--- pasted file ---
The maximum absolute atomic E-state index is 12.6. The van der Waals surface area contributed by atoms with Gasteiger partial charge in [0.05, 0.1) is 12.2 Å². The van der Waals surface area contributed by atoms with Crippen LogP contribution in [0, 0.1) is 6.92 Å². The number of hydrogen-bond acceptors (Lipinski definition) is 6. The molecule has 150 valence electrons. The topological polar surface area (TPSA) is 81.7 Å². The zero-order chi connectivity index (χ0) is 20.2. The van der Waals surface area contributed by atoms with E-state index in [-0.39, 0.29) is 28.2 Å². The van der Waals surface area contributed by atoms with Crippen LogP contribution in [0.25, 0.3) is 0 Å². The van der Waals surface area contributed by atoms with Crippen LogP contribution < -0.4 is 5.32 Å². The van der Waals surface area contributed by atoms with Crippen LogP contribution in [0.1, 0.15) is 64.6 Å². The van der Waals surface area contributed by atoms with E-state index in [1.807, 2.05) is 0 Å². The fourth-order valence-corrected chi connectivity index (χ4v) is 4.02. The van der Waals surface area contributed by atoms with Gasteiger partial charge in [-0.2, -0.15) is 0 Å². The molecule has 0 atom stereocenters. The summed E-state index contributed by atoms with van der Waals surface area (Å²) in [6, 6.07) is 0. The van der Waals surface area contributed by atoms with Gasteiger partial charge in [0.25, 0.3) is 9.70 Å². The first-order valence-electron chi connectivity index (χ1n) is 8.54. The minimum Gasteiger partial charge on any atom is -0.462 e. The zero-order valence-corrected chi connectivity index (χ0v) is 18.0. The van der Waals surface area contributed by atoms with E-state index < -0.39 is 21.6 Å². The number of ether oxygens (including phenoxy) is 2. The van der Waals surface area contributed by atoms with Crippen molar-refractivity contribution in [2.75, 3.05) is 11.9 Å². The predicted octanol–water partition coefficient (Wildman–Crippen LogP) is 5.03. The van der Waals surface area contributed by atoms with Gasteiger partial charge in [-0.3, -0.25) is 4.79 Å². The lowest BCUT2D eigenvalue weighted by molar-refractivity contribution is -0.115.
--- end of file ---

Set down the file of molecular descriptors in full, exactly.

The maximum absolute atomic E-state index is 12.6. The van der Waals surface area contributed by atoms with Gasteiger partial charge in [0.05, 0.1) is 12.2 Å². The van der Waals surface area contributed by atoms with Crippen LogP contribution in [0, 0.1) is 6.92 Å². The number of hydrogen-bond acceptors (Lipinski definition) is 6. The molecule has 150 valence electrons. The topological polar surface area (TPSA) is 81.7 Å². The zero-order chi connectivity index (χ0) is 20.2. The van der Waals surface area contributed by atoms with E-state index in [-0.39, 0.29) is 28.2 Å². The van der Waals surface area contributed by atoms with Crippen LogP contribution in [0.25, 0.3) is 0 Å². The van der Waals surface area contributed by atoms with Crippen LogP contribution < -0.4 is 5.32 Å². The van der Waals surface area contributed by atoms with Crippen LogP contribution in [0.1, 0.15) is 64.6 Å². The van der Waals surface area contributed by atoms with E-state index in [1.807, 2.05) is 0 Å². The fourth-order valence-corrected chi connectivity index (χ4v) is 4.02. The van der Waals surface area contributed by atoms with Gasteiger partial charge in [-0.2, -0.15) is 0 Å². The molecule has 0 atom stereocenters. The summed E-state index contributed by atoms with van der Waals surface area (Å²) in [6, 6.07) is 0. The van der Waals surface area contributed by atoms with Gasteiger partial charge in [0.25, 0.3) is 9.70 Å². The first-order valence-electron chi connectivity index (χ1n) is 8.54. The minimum Gasteiger partial charge on any atom is -0.462 e. The zero-order valence-corrected chi connectivity index (χ0v) is 18.0. The van der Waals surface area contributed by atoms with E-state index < -0.39 is 21.6 Å². The number of ether oxygens (including phenoxy) is 2. The van der Waals surface area contributed by atoms with Crippen molar-refractivity contribution in [2.75, 3.05) is 11.9 Å². The predicted octanol–water partition coefficient (Wildman–Crippen LogP) is 5.03. The van der Waals surface area contributed by atoms with Gasteiger partial charge in [-0.3, -0.25) is 4.79 Å². The lowest BCUT2D eigenvalue weighted by molar-refractivity contribution is -0.115.